Cloud AWS Infrastructure vs. Physical Infrastructure

This is a guest post by Frédéric Faure (architect at Ysance) on the differences between using a cloud infrastructure and building your own. Frédéric was kind enough to translate the original French version of this article into English.

I’ve been noticing many questions about the differences inherent in choosing between a Cloud infrastructure such as AWS (Amazon Web Services) and a traditional physical infrastructure. Firstly, there are a certain number of preconceived notions on this subject that I will attempt to decode for you. Then, it must be understood that each infrastructure has its advantages and disadvantages: a Cloud-type infrastructure does not necessarily fulfill your requirements in every case, however, it can satisfy some of them by optimizing or facilitating the features offered by a traditional physical infrastructure. I will therefore demonstrate the differences between the two that I have noticed, in order to help you make up your own mind.

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Strategy: Recompute Instead of Remember Big Data

Professor Lance Fortnow, in his blog post Drowning in Data, says complexity has taught him this lesson: When storage is expensive, it is cheaper to recompute what you've already computed. And that's the world we now live in: Storage is pretty cheap but data acquisition and computation are even cheaper.

Jouni, one of the commenters, thinks the opposite is true: storage is cheap, but computation is expensive. When you are dealing with massive data, the size of the data set is very often determined by the amount of computing power available for a certain price. With such data, a linear-time algorithm takes O(1) seconds to finish, while a quadratic-time algorithm requires O(n) seconds. But as computing power increases exponentially over time, the quadratic algorithm gets exponentially slower.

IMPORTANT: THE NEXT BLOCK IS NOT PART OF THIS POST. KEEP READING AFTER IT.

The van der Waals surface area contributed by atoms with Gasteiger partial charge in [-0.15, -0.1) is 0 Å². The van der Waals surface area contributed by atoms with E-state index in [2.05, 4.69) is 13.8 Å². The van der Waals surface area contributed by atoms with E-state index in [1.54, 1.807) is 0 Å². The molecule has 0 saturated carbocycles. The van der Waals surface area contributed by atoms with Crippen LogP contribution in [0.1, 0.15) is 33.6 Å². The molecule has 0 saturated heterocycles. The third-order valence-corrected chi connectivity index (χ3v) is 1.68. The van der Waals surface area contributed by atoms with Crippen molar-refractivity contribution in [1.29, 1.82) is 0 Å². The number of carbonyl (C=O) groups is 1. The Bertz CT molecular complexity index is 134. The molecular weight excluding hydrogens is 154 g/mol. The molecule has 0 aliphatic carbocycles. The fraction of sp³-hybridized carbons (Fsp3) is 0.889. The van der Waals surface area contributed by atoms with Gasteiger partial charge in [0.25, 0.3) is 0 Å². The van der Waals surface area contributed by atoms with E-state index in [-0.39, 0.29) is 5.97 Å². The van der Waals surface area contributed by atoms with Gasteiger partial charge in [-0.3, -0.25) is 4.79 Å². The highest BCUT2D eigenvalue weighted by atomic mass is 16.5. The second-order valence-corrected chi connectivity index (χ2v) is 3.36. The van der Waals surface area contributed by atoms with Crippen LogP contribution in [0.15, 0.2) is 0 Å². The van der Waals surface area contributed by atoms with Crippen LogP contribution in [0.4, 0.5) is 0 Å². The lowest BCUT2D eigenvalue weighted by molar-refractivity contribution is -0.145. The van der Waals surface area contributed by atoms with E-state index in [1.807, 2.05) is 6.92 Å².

For me it's not a matter of which is true, both positions can be true, but what's interesting is to think that storage and computation are in some cases fungible. Your architecture can decide which tradeoffs to make based on the cost of resources and the nature of your data. I'm not sure, but this seems like a new degree of freedom in the design space.


Hot Scalability Links for July 2, 2010

  • What says 4th of July like Nathan's ultimate scalable hot dog eating contest? This totally requires a scale-up strategy.
  • Facebook at 60,000 servers and counting.
  • Deepak Singh has collected some impressive massive data stats on extreme Hadoop usage: Facebook: 36 PB of uncompressed data, 2250 machines, 23,000 cores, 32 GB of RAM per machine, processing 80-90TB/day; Yahoo: 70 PB of data in HDFS, 170 PB spread across the globe, 34000 servers, Processing 3 PB per day, 120 TB flow through Hadoop every day; Twitter: 7 TB/day into HDFS; LinkedIn: 120 Billion relationships; 82 Hadoop jobs daily (IIRC); 16 TB of intermedia data.